It’s not often that a public speaker can command an enthusiastic audience of 20,000. Western politicians must dream of such audiences…reaching that target only when they get either the US Democrat or Republic party nomination for President.
But the Islamic cleric, Muqtada al-Sadr, addressed an audience of 20,000 enthusiastic Iraqi supporters in the narrow streets of the holy city of Najaf last week without batting an eye.
The cleric has been the centre of attention before with some pretty extreme calls for removing American troops from Iraq. But his appearance on the podium on Saturday was calmer than previous outings.
He’s been biding his time in Iran apparently pursuing his religious studies ever since he fell out with the previous Iraqi Government of Prime Minister Maliki in 2007. A fall-out precipitated by the Government’s refusal to set a clear timescale for the withdrawal of US troops from Iraq.
Have his views changed? No. The Muqtada al-Sadr speech was certainly more restrained than previous outbursts, but the message of non-cooperation and the call for, “troops out,” sounded familiar. He can’t be accused of encouraging armed insurrection…but his rhetoric remains pugnacious:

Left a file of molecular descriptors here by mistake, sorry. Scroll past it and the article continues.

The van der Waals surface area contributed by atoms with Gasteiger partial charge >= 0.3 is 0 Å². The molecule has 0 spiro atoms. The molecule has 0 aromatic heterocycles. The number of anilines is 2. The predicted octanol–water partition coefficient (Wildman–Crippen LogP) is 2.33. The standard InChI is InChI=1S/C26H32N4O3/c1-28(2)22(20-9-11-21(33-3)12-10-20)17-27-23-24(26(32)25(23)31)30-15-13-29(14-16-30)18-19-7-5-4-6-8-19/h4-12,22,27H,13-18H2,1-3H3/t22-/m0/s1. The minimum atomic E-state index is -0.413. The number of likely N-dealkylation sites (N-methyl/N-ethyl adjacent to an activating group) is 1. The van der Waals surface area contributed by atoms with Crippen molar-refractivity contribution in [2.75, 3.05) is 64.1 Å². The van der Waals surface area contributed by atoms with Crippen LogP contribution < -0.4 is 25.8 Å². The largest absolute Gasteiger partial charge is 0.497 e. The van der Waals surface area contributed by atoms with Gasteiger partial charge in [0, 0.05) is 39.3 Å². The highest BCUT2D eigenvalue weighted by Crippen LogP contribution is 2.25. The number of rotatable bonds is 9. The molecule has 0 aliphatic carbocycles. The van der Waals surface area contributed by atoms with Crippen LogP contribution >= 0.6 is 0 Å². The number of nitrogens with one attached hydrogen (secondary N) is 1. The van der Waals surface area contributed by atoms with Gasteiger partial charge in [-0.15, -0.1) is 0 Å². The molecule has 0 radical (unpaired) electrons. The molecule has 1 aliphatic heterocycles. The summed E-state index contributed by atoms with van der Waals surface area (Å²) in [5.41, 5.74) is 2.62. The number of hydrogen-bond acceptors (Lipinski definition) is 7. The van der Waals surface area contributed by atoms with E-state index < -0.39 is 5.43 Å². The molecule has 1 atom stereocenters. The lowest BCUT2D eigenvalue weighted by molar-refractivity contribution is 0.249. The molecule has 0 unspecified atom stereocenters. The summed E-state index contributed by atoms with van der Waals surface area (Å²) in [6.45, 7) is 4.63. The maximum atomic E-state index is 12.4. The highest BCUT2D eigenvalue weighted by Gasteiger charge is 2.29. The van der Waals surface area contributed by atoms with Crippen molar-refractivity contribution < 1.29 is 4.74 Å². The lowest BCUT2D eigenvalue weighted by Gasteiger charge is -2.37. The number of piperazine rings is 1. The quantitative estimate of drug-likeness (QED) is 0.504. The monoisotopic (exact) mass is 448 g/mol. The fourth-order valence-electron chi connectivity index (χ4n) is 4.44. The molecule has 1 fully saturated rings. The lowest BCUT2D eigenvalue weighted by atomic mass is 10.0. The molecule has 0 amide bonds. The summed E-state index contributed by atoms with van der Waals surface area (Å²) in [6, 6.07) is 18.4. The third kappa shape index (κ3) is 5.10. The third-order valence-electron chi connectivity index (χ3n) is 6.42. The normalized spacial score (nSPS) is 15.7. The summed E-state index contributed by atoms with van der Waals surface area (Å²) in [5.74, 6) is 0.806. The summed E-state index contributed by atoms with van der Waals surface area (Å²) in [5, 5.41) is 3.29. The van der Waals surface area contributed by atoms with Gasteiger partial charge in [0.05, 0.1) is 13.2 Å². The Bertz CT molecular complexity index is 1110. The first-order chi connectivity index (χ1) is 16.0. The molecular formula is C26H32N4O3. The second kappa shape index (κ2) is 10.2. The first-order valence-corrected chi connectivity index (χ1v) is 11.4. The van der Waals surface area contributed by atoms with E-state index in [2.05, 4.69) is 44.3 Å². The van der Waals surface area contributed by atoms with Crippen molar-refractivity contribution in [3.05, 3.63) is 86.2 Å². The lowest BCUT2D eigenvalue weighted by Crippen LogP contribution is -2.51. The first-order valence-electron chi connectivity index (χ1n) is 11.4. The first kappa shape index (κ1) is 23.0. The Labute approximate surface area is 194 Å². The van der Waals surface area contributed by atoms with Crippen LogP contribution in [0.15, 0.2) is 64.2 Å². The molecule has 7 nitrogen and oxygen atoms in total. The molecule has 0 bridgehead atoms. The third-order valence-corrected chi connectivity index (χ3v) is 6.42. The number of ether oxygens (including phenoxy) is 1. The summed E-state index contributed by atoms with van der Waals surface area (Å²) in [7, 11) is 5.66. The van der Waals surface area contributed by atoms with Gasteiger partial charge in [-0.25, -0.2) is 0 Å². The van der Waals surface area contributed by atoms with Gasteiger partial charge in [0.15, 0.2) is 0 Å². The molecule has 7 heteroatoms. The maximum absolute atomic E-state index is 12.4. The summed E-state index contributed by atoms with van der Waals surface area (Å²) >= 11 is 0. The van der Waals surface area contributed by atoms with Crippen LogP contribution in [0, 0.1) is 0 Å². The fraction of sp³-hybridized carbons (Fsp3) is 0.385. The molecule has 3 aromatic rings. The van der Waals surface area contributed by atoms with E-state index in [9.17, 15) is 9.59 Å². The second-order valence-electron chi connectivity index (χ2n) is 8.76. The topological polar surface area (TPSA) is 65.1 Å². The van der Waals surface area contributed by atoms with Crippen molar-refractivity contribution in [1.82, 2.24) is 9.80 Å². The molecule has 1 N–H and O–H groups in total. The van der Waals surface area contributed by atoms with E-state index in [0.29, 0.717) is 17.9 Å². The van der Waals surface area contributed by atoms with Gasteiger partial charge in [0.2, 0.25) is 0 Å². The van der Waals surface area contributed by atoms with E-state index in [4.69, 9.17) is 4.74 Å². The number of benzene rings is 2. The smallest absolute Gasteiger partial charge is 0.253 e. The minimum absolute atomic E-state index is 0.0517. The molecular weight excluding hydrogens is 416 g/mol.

We are still resisters, and we are still resisting the occupier militarily and culturally and by all means of resistance. Repeat after me: No, no, to the occupier. Lets have all the world hear that the Iraqi people reject the occupier.”
There will be more Muqtada al-Sadr speeches, and there will be more political activity from the eight Sadrist Ministers in the new Maliki Government. Let’s hope that the rhetoric doesn’t turn murderous again. There’s much more to real political development than mass rallies, speeches and fiery rhetoric.
Telling It Straight is our very own public speaking tips newsletter. Packed with skills tips to help you with your next speech, why not receive it this month?
The Principal Trainer at training business Time to Market. Based in Oxford, I run presentation and public speaking training courses, coaching sessions and seminars throughout the UK. Andrew Ivey on Google+
Please log in again. The login page will open in a new window. After logging in you can close it and return to this page.